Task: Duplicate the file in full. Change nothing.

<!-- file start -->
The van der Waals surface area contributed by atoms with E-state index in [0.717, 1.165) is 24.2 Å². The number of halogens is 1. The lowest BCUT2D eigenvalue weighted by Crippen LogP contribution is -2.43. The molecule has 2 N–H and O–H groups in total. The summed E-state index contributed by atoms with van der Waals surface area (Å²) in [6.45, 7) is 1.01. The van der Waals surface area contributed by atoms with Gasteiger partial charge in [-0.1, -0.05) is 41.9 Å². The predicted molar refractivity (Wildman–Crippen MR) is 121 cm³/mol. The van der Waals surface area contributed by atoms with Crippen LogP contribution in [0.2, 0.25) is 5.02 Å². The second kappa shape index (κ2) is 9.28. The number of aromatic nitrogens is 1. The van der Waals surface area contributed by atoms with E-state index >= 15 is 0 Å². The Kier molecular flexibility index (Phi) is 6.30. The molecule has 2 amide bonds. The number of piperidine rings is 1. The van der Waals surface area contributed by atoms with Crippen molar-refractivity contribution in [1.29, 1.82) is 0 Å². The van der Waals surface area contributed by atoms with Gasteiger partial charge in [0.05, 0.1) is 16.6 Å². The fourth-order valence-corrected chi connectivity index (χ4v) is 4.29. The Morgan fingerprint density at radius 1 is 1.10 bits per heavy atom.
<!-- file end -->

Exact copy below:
The van der Waals surface area contributed by atoms with E-state index in [0.717, 1.165) is 24.2 Å². The number of halogens is 1. The lowest BCUT2D eigenvalue weighted by Crippen LogP contribution is -2.43. The molecule has 2 N–H and O–H groups in total. The summed E-state index contributed by atoms with van der Waals surface area (Å²) in [6.45, 7) is 1.01. The van der Waals surface area contributed by atoms with Gasteiger partial charge in [-0.1, -0.05) is 41.9 Å². The predicted molar refractivity (Wildman–Crippen MR) is 121 cm³/mol. The van der Waals surface area contributed by atoms with Crippen LogP contribution in [0.2, 0.25) is 5.02 Å². The second kappa shape index (κ2) is 9.28. The number of aromatic nitrogens is 1. The van der Waals surface area contributed by atoms with E-state index >= 15 is 0 Å². The Kier molecular flexibility index (Phi) is 6.30. The molecule has 2 amide bonds. The number of piperidine rings is 1. The van der Waals surface area contributed by atoms with Crippen molar-refractivity contribution in [1.29, 1.82) is 0 Å². The van der Waals surface area contributed by atoms with Gasteiger partial charge in [0.05, 0.1) is 16.6 Å². The fourth-order valence-corrected chi connectivity index (χ4v) is 4.29. The Morgan fingerprint density at radius 1 is 1.10 bits per heavy atom.